CoaTW: Redefining Malaysia's capital

lifestyle
November 21, 2013
This article was published more than 2 years ago.
Est. Reading Time: 4 minutes

Rick Kanary
The Silhouette
The excitement was palpable as the 777 from Cathay Pacific touched down on the runway in Singapore.

All the sights through the jet's window were new and exciting, it was literally a jungle out there− even at an industrial site like the airport. As I made my way off of the plane, I was possessed with a feeling of grandeur, similar to the awe inspired in a child at Christmas. I just couldn't wait to get out of the confines of the airport and soak in this wonderful and exotic foreign land.

I successfully made my way through customs to find my father and three of his business associates waiting for me with a luggage cart. Each of them could sense my new luminescence, and made jovial remarks about it. My father and I needed to catch an airbus to Kuala Lumpur in a few hours so we all decided to grab a quick coffee, sat around a quaint cafe table and discussed culture, currency, and travel. I polished up my latte, we said our goodbyes, and my father and I made our way to the gate for our airbus.

Once we landed in Kuala Lumpur, we made our way onto the tarmac into the overwhelming humidity. As the Canadian I am, I was dressed for our late fall weather, which I realized was clearly counter productive as the blast of heat washed over me.

We followed the queue past various baggage handling vehicles and equipment, eventually finding ourselves in the airport to make our way through a security check and retrieve our baggage.

One of my father's three associates, a lovely woman by the name of Angeline, had already made arrangements for a driver to pick us up from Kuala Lumpur International Airport and bring us to our hotel, which was located in KL's embassy district. Thank goodness I took as many shots as I could through the cab's windows because the drive was a reverie, a quilt of exotic multicultural buildings and landscapes mixing Indian, Thai, Chinese, and Malay influences.

The hotel was quite a nice place with a peculiar architectural design. There were fountains throughout the main floor, with a row of rubber plants growing against a greenhouse style overhang. Much of it was open concept, with various apertures to the outdoors. But, this is not meant to be a memoir of architecture or travel. I write this particular article to address the overwhelming gratitude I feel to be a McMaster student, and a Canadian Citizen.

This was a business trip, but I was also committed to keeping up on my lectures and schoolwork. Thus my days began early and ended very late. A lot of my time was spent presenting training modules to Great Eastern Life's team of trainers, and in the hotel room, smoking, typing, reading and postulating.

Amidst this hectic schedule, we did find time to visit the city, which is quite an incredible place, mixing influences from so many different cultures that it was a sensory overload.  The sights were wonderful, the food sumptuous, and the people thought-provoking. This brings me to my reasons for feeling such immense gratitude.

One evening, while Skyping my girlfriend, Kristin, the housekeeper had come in to tend to my room. While he was making my bed I made my way to my father's room to pick up a few things and Kristin, who had had a few drinks with her friends prior to the call, decided to strike up a conversation with him.  When I returned, an entire story unfolded that obviated any right to ever question how fortunate I am.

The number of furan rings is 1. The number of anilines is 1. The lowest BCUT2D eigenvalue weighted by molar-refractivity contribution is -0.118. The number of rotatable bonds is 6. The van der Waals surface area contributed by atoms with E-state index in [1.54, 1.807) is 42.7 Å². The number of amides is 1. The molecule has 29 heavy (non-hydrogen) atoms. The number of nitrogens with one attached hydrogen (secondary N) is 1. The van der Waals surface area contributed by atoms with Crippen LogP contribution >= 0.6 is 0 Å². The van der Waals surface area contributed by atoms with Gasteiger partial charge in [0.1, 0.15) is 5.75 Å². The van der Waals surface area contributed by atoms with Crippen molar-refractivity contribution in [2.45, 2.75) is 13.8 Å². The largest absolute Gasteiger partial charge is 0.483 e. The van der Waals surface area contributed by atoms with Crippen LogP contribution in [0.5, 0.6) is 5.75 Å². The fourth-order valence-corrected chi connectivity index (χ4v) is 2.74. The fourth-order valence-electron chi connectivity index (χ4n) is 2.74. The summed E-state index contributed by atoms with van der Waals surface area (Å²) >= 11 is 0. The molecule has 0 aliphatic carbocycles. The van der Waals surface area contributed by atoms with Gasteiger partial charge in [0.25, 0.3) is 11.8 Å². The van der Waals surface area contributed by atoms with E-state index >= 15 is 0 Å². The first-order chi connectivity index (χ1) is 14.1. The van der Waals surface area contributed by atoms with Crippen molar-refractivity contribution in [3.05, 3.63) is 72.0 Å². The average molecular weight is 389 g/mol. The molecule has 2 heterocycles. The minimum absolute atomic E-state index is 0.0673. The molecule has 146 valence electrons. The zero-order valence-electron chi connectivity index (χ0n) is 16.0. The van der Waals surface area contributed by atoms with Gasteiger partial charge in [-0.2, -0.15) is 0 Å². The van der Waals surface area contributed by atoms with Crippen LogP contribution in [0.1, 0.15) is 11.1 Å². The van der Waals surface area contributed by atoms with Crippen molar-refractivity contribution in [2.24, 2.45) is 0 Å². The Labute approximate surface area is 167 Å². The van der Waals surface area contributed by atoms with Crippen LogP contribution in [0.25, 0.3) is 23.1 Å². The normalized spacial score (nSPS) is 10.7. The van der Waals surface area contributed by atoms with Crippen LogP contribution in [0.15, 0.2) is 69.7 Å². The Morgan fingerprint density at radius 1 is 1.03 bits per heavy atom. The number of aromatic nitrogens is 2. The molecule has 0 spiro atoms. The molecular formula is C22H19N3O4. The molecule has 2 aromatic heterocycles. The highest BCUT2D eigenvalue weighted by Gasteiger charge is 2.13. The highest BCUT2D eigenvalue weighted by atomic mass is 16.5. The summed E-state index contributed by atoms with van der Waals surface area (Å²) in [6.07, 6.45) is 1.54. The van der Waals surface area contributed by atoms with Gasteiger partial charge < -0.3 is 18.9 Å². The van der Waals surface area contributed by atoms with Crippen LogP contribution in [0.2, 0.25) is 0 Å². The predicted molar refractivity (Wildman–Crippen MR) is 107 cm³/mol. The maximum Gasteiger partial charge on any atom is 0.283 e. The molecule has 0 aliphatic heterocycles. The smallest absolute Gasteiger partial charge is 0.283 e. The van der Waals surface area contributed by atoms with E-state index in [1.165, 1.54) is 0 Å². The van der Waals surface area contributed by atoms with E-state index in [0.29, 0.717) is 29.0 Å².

As it turns out, the housekeeper, who's name is Ken, had come to Kuala Lumpur on a work Visa from Bangladesh, leaving his wife and five-year-old son, whom he had never seen. He was contracted by an agency to work for the hotel, who had rented him a room at a hostel and paid him the sum of 900 Ringettes per month, which totals roughly 330 Canadian Dollars, all of which he sends back to his wife and family.

Ken works 12-hour days, six days a week. He shared a few stories of his life experiences in Bangladesh that would make your teeth rattle. Needless to say, Kristin immediately attached herself to Ken, requested his phone number and address, promised him she would look into immigration laws and a job opportunity.  She was almost panic-stricken and I was aghast.

You hear stories, through the grapevine, through modern media outlets, in your textbooks, but that doesn't compare to shaking the man's hand. I promised him that I would look into the possibilities, and his gratitude was overwhelming. He returned to my room the day I was checking out, insisting we are brothers, that I must help him and his family come to Canada, speaking of our country like it was a mythical place.

I could discuss the differences between the two sides of the planet, but I would rather emphasize the similarities.

We all seek freedom, the peace of mind to be able to strive for more, and the dignity in being self-sufficient. This is NOT available everywhere to the same degree that we experience it here, particularly as students at such a fine university providing us with the cultural capital that millions across the world will never have the opportunity to earn.  The years you spend here, learning, growing, living, are invaluable.

They are a social and cultural capital worth far more than any mundane printed-paper, manufactured good, or presupposed precious material.

Author

  • Alexandra Reilly is a third-year communications student and has been writing for the Silhouette for two years. She started her career in sports writing as a weekly volunteer and covering women's volleyball in her second year. Now she works as the assistant sports editor of the paper and hopes to one day work in sports media and broadcasting.

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